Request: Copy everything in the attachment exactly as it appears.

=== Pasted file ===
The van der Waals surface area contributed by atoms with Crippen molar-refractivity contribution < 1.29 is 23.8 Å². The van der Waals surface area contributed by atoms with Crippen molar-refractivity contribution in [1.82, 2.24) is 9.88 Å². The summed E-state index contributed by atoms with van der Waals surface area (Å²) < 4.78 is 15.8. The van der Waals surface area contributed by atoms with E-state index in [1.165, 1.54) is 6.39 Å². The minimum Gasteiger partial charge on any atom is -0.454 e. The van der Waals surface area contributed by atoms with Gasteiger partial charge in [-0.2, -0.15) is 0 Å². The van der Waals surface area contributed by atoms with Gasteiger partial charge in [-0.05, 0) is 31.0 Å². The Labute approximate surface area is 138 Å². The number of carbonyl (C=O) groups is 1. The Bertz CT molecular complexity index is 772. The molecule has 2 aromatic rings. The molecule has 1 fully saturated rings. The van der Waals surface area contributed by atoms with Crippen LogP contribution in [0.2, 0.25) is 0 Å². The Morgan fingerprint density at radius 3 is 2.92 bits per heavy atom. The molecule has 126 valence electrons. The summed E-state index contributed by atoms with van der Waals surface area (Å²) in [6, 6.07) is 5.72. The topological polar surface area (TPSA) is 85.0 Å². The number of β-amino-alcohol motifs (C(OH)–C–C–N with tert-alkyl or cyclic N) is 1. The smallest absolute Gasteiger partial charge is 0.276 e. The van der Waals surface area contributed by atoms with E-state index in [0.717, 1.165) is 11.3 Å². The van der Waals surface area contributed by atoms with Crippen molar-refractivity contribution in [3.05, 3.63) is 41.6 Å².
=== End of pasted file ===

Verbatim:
The van der Waals surface area contributed by atoms with Crippen molar-refractivity contribution < 1.29 is 23.8 Å². The van der Waals surface area contributed by atoms with Crippen molar-refractivity contribution in [1.82, 2.24) is 9.88 Å². The summed E-state index contributed by atoms with van der Waals surface area (Å²) < 4.78 is 15.8. The van der Waals surface area contributed by atoms with E-state index in [1.165, 1.54) is 6.39 Å². The minimum Gasteiger partial charge on any atom is -0.454 e. The van der Waals surface area contributed by atoms with Gasteiger partial charge in [-0.2, -0.15) is 0 Å². The van der Waals surface area contributed by atoms with Gasteiger partial charge in [-0.05, 0) is 31.0 Å². The Labute approximate surface area is 138 Å². The number of carbonyl (C=O) groups is 1. The Bertz CT molecular complexity index is 772. The molecule has 2 aromatic rings. The molecule has 1 fully saturated rings. The van der Waals surface area contributed by atoms with Crippen LogP contribution in [0.2, 0.25) is 0 Å². The Morgan fingerprint density at radius 3 is 2.92 bits per heavy atom. The molecule has 126 valence electrons. The summed E-state index contributed by atoms with van der Waals surface area (Å²) in [6, 6.07) is 5.72. The topological polar surface area (TPSA) is 85.0 Å². The number of β-amino-alcohol motifs (C(OH)–C–C–N with tert-alkyl or cyclic N) is 1. The smallest absolute Gasteiger partial charge is 0.276 e. The van der Waals surface area contributed by atoms with E-state index in [0.717, 1.165) is 11.3 Å². The van der Waals surface area contributed by atoms with Crippen molar-refractivity contribution in [3.05, 3.63) is 41.6 Å².